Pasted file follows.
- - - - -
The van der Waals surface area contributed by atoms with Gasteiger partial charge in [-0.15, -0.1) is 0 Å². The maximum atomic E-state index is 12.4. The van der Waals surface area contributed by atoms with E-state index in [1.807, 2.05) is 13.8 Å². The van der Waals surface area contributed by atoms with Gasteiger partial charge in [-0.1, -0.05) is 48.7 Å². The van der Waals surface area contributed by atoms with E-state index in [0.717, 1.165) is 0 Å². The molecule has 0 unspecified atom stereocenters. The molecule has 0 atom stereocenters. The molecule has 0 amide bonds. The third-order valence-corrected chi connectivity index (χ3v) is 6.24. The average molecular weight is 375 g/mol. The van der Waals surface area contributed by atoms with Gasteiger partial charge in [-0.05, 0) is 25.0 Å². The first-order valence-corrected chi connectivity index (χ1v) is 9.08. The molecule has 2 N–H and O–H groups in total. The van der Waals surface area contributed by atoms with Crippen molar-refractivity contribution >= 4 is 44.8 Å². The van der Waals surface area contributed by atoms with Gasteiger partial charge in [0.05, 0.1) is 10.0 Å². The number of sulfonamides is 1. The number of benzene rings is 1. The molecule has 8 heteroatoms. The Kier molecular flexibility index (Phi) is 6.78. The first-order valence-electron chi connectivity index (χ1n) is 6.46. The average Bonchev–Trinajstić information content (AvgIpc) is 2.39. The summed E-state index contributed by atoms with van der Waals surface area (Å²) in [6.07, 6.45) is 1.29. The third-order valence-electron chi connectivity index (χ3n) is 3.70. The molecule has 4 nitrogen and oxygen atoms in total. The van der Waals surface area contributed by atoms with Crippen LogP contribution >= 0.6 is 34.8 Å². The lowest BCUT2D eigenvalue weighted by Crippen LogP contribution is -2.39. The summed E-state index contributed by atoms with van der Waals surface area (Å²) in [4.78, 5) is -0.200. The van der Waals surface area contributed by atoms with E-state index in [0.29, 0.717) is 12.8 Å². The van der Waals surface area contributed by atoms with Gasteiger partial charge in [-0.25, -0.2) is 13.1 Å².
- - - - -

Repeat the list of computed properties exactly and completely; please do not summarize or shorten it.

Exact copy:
The van der Waals surface area contributed by atoms with Gasteiger partial charge in [-0.15, -0.1) is 0 Å². The maximum atomic E-state index is 12.4. The van der Waals surface area contributed by atoms with E-state index in [1.807, 2.05) is 13.8 Å². The van der Waals surface area contributed by atoms with Gasteiger partial charge in [-0.1, -0.05) is 48.7 Å². The van der Waals surface area contributed by atoms with E-state index in [0.717, 1.165) is 0 Å². The molecule has 0 unspecified atom stereocenters. The molecule has 0 atom stereocenters. The molecule has 0 amide bonds. The third-order valence-corrected chi connectivity index (χ3v) is 6.24. The average molecular weight is 375 g/mol. The van der Waals surface area contributed by atoms with Gasteiger partial charge in [-0.05, 0) is 25.0 Å². The first-order valence-corrected chi connectivity index (χ1v) is 9.08. The molecule has 2 N–H and O–H groups in total. The van der Waals surface area contributed by atoms with Crippen molar-refractivity contribution >= 4 is 44.8 Å². The van der Waals surface area contributed by atoms with Gasteiger partial charge in [0.05, 0.1) is 10.0 Å². The number of sulfonamides is 1. The number of benzene rings is 1. The molecule has 8 heteroatoms. The Kier molecular flexibility index (Phi) is 6.78. The first-order valence-electron chi connectivity index (χ1n) is 6.46. The average Bonchev–Trinajstić information content (AvgIpc) is 2.39. The summed E-state index contributed by atoms with van der Waals surface area (Å²) in [6.07, 6.45) is 1.29. The third-order valence-electron chi connectivity index (χ3n) is 3.70. The molecule has 4 nitrogen and oxygen atoms in total. The van der Waals surface area contributed by atoms with Crippen LogP contribution >= 0.6 is 34.8 Å². The lowest BCUT2D eigenvalue weighted by Crippen LogP contribution is -2.39. The summed E-state index contributed by atoms with van der Waals surface area (Å²) in [4.78, 5) is -0.200. The van der Waals surface area contributed by atoms with E-state index in [0.29, 0.717) is 12.8 Å². The van der Waals surface area contributed by atoms with Gasteiger partial charge in [-0.25, -0.2) is 13.1 Å².